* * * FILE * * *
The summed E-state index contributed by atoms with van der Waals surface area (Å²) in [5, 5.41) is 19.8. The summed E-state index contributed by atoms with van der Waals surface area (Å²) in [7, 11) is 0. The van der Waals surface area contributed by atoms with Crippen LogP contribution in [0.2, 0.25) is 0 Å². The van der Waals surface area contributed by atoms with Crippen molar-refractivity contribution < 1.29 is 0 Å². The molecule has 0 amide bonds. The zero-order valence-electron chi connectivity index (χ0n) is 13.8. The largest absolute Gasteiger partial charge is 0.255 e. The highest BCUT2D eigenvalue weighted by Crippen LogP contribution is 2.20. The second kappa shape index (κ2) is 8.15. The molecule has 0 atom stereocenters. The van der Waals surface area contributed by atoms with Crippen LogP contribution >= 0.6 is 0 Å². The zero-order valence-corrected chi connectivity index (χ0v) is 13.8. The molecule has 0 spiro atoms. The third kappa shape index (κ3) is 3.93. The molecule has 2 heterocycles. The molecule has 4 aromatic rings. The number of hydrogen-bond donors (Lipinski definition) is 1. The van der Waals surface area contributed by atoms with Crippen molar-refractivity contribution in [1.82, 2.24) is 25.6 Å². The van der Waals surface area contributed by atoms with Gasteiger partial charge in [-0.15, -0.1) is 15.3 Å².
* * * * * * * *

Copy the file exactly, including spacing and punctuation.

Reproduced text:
The summed E-state index contributed by atoms with van der Waals surface area (Å²) in [5, 5.41) is 19.8. The summed E-state index contributed by atoms with van der Waals surface area (Å²) in [7, 11) is 0. The van der Waals surface area contributed by atoms with Crippen LogP contribution in [0.2, 0.25) is 0 Å². The van der Waals surface area contributed by atoms with Crippen molar-refractivity contribution < 1.29 is 0 Å². The molecule has 0 amide bonds. The zero-order valence-electron chi connectivity index (χ0n) is 13.8. The largest absolute Gasteiger partial charge is 0.255 e. The highest BCUT2D eigenvalue weighted by Crippen LogP contribution is 2.20. The second kappa shape index (κ2) is 8.15. The molecule has 0 atom stereocenters. The van der Waals surface area contributed by atoms with Crippen LogP contribution >= 0.6 is 0 Å². The zero-order valence-corrected chi connectivity index (χ0v) is 13.8. The molecule has 0 spiro atoms. The third kappa shape index (κ3) is 3.93. The molecule has 2 heterocycles. The molecule has 4 aromatic rings. The number of hydrogen-bond donors (Lipinski definition) is 1. The van der Waals surface area contributed by atoms with Crippen molar-refractivity contribution in [1.82, 2.24) is 25.6 Å². The van der Waals surface area contributed by atoms with Gasteiger partial charge in [-0.15, -0.1) is 15.3 Å².